Xabier Añoveros, full academician and vice-president of the Governing Board of the Royal European Academy of Doctors-Barcelona 1914 (RAED), will publish in the next monographic issue of “Tribuna Plural”, the scientific journal of the RAED, the work “Cela, un gallego peculiar” (Cela, a peculiar Galician), where he reveals some of the eccentricities of the Spanish Nobel prize in Literature in different areas: the literary, the erotic, the eschatological or the political. In addition to different anecdotes that portray him as a multifaceted and unrepeatable character.

Xabier Añoveros

Xabier Añoveros

“Camilo José Cela, like the other great Galician writer, Ramón María del Valle Inclán, was a character with an attitude towards dual life, even bipolar. On the one hand, in his private life he was a normal person, within the normality that can have a genius, kind, educated, affectionate and cordial, and on the contrary in his public face, he was cocky, argumentative, arrogant and even unfriendly”, Añoveros begins his article.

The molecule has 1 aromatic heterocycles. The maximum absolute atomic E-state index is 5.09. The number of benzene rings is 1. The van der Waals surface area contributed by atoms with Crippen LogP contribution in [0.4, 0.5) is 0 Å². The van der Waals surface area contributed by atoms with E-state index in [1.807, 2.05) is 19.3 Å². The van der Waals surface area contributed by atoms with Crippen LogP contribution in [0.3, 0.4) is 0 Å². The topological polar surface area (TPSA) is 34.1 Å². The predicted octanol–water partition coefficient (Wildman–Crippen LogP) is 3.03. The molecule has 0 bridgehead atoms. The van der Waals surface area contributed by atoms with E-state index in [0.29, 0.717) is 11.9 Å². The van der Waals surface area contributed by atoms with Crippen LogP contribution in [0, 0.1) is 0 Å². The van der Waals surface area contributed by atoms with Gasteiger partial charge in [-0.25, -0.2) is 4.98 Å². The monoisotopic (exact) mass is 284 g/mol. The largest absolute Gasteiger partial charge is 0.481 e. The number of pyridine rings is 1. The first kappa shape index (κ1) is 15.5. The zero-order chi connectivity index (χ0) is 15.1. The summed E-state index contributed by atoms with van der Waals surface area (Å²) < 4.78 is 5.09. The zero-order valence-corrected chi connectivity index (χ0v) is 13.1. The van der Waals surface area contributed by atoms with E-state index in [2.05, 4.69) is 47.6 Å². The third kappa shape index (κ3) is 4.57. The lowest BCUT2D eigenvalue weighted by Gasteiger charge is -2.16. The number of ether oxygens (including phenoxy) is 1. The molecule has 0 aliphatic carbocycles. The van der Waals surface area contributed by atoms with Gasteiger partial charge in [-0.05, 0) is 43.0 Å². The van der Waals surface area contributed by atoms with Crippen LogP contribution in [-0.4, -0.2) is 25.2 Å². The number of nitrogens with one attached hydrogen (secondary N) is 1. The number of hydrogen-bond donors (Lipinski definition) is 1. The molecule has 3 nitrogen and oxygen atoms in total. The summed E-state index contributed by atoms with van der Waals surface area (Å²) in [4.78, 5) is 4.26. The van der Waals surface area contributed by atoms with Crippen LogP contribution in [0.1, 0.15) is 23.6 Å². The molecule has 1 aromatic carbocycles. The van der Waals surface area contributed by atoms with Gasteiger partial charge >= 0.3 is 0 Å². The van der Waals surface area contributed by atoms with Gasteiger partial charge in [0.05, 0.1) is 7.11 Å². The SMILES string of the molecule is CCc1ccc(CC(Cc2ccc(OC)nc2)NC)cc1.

After reviewing his beginnings and his training as a man of letters, the academician of the RAED stops in a curious episode that took place after the reception of the Nobel prize. “When the Nobel year ended, which had been exhausting, for the number of lectures he gave, the many tributes, interviews, dinners, meals, trips, parties, celebrations… he put a sign on the door of his home that in uppercase letters read: “NO PROLOGUES. NO STATEMENTS. NO INTERVIEWS. NO SURVEYS. NO PRONOUNCES OR CONFERENCES. NO AUTOGRAPHES. NO CONGRESSES. NO SNACKS. LAUS DEO”.

Camilo José Cela

Camilo José Cela

Añoveros also stops on Cela’s disjointed references on sexual or eschatological themes and on his alleged role as “enfant terrible”. “Cela invented anecdotes and experiences to scandalize people. It was a thing that really amused him. For example, he once said: ‘We were a gang of five well-traveled friends who bought us a goat. We fucked it for a month and then we sold it and we each earn seven pesetas'”.

The academician also cites the distinguished role of Nobel laureate as senator. “Of his time in the Spanish Senate is to highlight his contributions to get a correct text of the Constitution, through various amendments. Cela tried to make the magna carta as respectful as possible with the Spanish language, although unfortunately, the virtues of the consensus among the major political parties have ruined many of his good intentions. There were a total of forty-one amendments that Cela presented. One of them, when dealing with the language, proposed to modify the Castilian word for Spanish”.

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